Eliminating the oil embargo
The federal government’s incomparablepassionwith universal climate control is throwing a roadblock into a major American breakthrough in world light-oil exports and a straight path to final energy independence.
This administration’s refusal to lift such an antiquated (1974) embargo at a time of America’s proven opportunity to open the spigots of increased high-level employment and enhanced West Texas Intermediate export revenues is synonymous with the misplaced focus on Obamacare at the depth of the great financial recession.
While climatological purity continues to remain an unscientific conclusion, the current administration is giving China and India a pass on effluence comeback, while overabundant WTI oil gluts keep building up in the Cushing, Okla., U.S. centralized inventories.
The United States’ 140 refineries, well-equipped to process universal Brent crude from overseas, could greatly increase its derivative export shipments (gasoline, heating and air-conditioning blends, jet fuel and diesel) while exporting the surplus.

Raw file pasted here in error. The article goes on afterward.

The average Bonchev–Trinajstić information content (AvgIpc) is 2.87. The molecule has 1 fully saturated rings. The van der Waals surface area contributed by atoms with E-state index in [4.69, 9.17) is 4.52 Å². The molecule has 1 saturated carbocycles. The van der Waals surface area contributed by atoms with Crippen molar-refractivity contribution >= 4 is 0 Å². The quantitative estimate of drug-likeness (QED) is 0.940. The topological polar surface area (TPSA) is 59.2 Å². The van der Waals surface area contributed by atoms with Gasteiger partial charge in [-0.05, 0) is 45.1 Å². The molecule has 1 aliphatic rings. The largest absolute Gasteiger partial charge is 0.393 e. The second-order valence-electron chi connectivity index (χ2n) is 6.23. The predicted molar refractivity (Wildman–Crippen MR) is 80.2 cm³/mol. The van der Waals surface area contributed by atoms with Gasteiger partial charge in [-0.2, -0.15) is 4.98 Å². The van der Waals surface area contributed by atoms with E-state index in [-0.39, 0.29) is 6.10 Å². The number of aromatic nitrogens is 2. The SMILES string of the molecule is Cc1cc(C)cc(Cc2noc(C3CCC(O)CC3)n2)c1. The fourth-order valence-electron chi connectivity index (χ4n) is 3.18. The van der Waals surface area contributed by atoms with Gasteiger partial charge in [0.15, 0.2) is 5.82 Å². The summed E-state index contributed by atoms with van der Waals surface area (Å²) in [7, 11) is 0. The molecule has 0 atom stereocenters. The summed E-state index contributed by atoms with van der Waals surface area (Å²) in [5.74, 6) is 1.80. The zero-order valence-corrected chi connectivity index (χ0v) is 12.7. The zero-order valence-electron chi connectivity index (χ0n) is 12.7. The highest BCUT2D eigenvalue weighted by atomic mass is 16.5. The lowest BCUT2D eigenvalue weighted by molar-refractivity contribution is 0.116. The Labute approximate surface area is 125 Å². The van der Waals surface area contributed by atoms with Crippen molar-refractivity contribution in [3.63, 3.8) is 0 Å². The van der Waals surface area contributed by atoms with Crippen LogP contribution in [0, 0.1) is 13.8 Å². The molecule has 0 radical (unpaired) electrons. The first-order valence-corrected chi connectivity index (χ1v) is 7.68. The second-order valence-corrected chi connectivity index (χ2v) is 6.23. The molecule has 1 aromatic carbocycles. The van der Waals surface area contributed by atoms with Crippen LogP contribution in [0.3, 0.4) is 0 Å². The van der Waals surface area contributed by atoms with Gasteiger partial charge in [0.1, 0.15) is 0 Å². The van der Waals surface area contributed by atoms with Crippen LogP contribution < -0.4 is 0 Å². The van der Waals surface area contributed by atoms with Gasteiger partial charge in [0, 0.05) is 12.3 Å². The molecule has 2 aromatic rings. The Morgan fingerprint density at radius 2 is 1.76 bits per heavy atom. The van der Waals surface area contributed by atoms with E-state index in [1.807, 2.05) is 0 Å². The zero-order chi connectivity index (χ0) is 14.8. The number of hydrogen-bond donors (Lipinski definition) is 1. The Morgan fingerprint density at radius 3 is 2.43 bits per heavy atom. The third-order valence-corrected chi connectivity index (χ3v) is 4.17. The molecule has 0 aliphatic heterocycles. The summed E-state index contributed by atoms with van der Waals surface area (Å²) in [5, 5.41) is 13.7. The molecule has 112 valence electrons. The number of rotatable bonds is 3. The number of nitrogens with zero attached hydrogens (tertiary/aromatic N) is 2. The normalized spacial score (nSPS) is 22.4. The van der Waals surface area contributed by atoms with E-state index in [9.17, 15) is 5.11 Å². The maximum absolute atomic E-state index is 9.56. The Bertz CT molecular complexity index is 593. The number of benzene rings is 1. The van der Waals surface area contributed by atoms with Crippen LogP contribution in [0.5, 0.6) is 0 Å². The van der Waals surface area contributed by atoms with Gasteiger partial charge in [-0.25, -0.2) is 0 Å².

This not only would greatly expand U.S. exports and increase employment, but it would free most of the developed and developing world from its decades-long dependence on Saudi Arabia and the unfriendly OPEC producers, such as Russia, Nigeria, Venezuela, Iraq, Iran and Libya.
With the final veto decision controlled by the White House, the continued and inexplicable antagonism against the Trans-Canada XL oil pipeline combined with the continuance of the 1974 oil embargo only can be justified by the current administration’s economically negative resistance to guaranteed American export expansion and internal energy security.
Opening the 140 U.S. refineries to their expanded capacity will produce more than enough “oil derivatives” for the U.S. automotive industries, while at the same time fulfilling the major influx of orders arriving from all parts of the world. These nations would prefer to deal more realistically with the U.S. rather than present or ex-OPEC members or even more with Russia.
Is China a key to global recovery?
It’s becoming increasingly apparent that a new chapter of Chinese growth is emerging from the unprecedented 25-year expansion that elevated the world’s most populous nation into a strong number two to the U.S., reaching an annual gross domestic product of more than $10 trillion.